Python for Finance: Analyze Big Financial Data

Python for Finance: Analyze Big Financial Data

Language: English

Pages: 606

ISBN: 1491945281

Format: PDF / Kindle (mobi) / ePub

Python for Finance: Analyze Big Financial Data

Language: English

Pages: 606

ISBN: 1491945281

Format: PDF / Kindle (mobi) / ePub


The financial industry has adopted Python at a tremendous rate recently, with some of the largest investment banks and hedge funds using it to build core trading and risk management systems. This hands-on guide helps both developers and quantitative analysts get started with Python, and guides you through the most important aspects of using Python for quantitative finance.

Using practical examples through the book, author Yves Hilpisch also shows you how to develop a full-fledged framework for Monte Carlo simulation-based derivatives and risk analytics, based on a large, realistic case study. Much of the book uses interactive IPython Notebooks, with topics that include:

  • Fundamentals: Python data structures, NumPy array handling, time series analysis with pandas, visualization with matplotlib, high performance I/O operations with PyTables, date/time information handling, and selected best practices
  • Financial topics: mathematical techniques with NumPy, SciPy and SymPy such as regression and optimization; stochastics for Monte Carlo simulation, Value-at-Risk, and Credit-Value-at-Risk calculations; statistics for normality tests, mean-variance portfolio optimization, principal component analysis (PCA), and Bayesian regression
  • Special topics: performance Python for financial algorithms, such as vectorization and parallelization, integrating Python with Excel, and building financial applications based on Web technologies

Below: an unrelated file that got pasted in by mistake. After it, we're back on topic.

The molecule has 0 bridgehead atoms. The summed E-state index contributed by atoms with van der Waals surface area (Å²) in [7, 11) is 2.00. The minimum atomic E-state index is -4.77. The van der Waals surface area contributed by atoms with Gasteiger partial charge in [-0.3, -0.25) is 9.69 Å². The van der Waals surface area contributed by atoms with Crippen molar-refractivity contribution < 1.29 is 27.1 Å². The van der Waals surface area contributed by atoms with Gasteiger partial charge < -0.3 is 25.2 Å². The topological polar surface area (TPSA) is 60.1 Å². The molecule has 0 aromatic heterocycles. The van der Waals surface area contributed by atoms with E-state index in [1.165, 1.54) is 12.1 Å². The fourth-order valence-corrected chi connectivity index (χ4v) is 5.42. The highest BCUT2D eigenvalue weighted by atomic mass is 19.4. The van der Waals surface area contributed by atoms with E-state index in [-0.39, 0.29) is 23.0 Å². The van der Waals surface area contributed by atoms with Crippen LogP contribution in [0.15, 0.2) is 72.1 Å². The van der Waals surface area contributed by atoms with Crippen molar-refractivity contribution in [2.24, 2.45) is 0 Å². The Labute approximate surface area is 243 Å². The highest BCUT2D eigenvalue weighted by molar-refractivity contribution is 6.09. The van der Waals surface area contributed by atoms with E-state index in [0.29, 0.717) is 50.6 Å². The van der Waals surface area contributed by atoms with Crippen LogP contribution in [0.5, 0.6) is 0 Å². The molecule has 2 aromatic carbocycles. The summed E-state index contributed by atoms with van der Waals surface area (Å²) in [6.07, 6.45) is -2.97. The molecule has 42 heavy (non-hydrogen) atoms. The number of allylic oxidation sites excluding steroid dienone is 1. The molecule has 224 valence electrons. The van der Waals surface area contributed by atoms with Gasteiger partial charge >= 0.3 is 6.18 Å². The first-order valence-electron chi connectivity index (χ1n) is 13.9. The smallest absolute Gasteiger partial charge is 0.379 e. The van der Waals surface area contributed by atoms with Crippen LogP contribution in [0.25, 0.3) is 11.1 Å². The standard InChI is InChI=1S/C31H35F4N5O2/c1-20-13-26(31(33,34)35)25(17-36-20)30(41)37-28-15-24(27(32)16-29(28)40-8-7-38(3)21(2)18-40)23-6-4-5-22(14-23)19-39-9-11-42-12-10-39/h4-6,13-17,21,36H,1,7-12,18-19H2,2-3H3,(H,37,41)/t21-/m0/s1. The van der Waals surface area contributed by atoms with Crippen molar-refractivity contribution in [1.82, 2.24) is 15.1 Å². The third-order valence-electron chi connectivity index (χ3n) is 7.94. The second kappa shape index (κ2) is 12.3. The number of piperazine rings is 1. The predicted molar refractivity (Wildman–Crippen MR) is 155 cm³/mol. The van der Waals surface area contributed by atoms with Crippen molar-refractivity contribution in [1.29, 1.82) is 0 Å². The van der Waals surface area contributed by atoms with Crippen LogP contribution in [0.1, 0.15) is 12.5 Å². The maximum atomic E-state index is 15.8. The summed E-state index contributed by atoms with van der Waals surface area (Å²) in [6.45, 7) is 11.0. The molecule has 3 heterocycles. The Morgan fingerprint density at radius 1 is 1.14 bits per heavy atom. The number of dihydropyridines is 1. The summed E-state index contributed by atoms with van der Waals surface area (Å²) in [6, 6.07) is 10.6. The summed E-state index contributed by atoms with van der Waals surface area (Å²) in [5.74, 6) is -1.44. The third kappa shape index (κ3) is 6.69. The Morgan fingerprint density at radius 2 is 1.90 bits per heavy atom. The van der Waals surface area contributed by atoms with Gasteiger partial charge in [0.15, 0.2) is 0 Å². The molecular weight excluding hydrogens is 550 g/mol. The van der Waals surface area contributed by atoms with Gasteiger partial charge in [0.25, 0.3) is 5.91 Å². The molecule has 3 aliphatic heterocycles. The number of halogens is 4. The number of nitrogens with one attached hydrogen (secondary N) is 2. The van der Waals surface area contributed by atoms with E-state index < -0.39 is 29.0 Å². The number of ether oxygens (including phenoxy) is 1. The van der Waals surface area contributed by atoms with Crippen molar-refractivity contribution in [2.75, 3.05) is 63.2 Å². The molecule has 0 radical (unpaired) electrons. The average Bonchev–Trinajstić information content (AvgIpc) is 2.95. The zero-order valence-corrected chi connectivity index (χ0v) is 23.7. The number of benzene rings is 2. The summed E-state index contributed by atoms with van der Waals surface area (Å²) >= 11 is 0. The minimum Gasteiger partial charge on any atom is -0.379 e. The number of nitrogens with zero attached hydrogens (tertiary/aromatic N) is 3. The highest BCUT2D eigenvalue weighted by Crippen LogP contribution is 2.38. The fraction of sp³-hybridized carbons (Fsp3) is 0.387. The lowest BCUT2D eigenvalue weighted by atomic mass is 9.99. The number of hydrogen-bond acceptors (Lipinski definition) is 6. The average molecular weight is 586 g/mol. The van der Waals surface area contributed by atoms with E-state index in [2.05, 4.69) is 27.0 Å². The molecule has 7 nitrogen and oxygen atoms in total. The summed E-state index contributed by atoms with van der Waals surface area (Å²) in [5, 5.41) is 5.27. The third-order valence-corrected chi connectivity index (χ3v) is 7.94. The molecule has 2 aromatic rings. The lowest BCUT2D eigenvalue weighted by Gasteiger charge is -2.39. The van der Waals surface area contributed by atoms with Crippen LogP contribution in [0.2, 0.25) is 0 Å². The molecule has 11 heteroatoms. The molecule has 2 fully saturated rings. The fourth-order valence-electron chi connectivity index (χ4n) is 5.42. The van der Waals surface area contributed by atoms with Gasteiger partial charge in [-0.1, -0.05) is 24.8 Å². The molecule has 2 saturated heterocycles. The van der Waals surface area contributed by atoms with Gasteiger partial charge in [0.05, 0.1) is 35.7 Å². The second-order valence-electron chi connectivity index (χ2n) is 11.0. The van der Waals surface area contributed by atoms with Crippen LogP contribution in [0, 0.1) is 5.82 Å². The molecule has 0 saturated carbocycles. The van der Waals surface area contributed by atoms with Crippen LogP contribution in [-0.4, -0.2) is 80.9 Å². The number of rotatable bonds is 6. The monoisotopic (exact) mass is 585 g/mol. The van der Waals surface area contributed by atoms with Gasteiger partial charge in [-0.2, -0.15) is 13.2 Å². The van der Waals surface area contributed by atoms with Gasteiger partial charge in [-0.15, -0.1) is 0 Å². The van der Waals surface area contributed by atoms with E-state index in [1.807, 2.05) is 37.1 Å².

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The Economist (21 May 2016)

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Real Estate Investing For Dummies (3rd Edition)

 

 

 

 

 

 

 

 

 

 

 

 

 

 

 

 

 

 

 

also consume roots, fruit, and leaves on occasion. A solenodon weighs a pound or two and has a foot-long head and body plus a ten-inch tail, give or take. This ancient mammal looks somewhat like a big shrew. It’s quite furry, with reddish-brown coloring on top and lighter fur on its undersides, while its tail, legs, and prominent snout lack hair. It has a rather sedentary lifestyle and often stays out of sight. When it does come out, its movements tend to be awkward, and it sometimes trips when

-0.98025745, -0.52453206], [-0.96114497, -0.93554821, -0.45035471], [-0.91759955, 0.20358986, -0.82124413]])In [132]: np.sin(np.pi) # float as inputOut[132]: 1.2246467991473532e-16NumPy provides a large number of such ufuncs that generalize typical mathematical functions to numpy.ndarray objects.[22] Universal Functions Be careful when using the from library import * approach to importing. Such an approach can cause the NumPy reference to the ufunc numpy.sin to be replaced by the reference to

coordinate system. We can use NumPy’s meshgrid function to generate such a system out of two one-dimensional ndarray objects: In [32]: strike = np.linspace(50, 150, 24) ttm = np.linspace(0.5, 2.5, 24) strike, ttm = np.meshgrid(strike, ttm)This transforms both 1D arrays into 2D arrays, repeating the original axis values as often as needed: In [33]: strike[:2]Out[33]: array([[ 50. , 54.34782609, 58.69565217, 63.04347826, 67.39130435, 71.73913043, 76.08695652, 80.43478261, 84.7826087 ,

on sorted x data. This does not have to be the case. To make the point, let us randomize the independent data points as follows: In [26]: xu = np.random.rand(50) * 4 * np.pi - 2 * np.pi yu = f(xu)In this case, you can hardly identify any structure by just visually inspecting the raw data: In [27]: print xu[:10].round(2) print yu[:10].round(2)Out[27]: [ 4.09 0.5 1.48 -1.85 1.65 4.51 -5.7 1.83 4.42 -4.2 ] [ 1.23 0.72 1.74 -1.89 1.82 1.28 -2.3 1.88 1.25 -1.23]As with the noisy data, the regression

hybrid instruments, etc.). Simply stated, in a risk-neutral world, the value of a contingent claim is the discounted expected payoff under the risk-neutral (martingale) measure. This is the probability measure that makes all risk factors (stocks, indices, etc.) drift at the riskless short rate. According to the Fundamental Theorem of Asset Pricing, the existence of such a probability measure is equivalent to the absence of arbitrage. A financial option embodies the right to buy (call option) or

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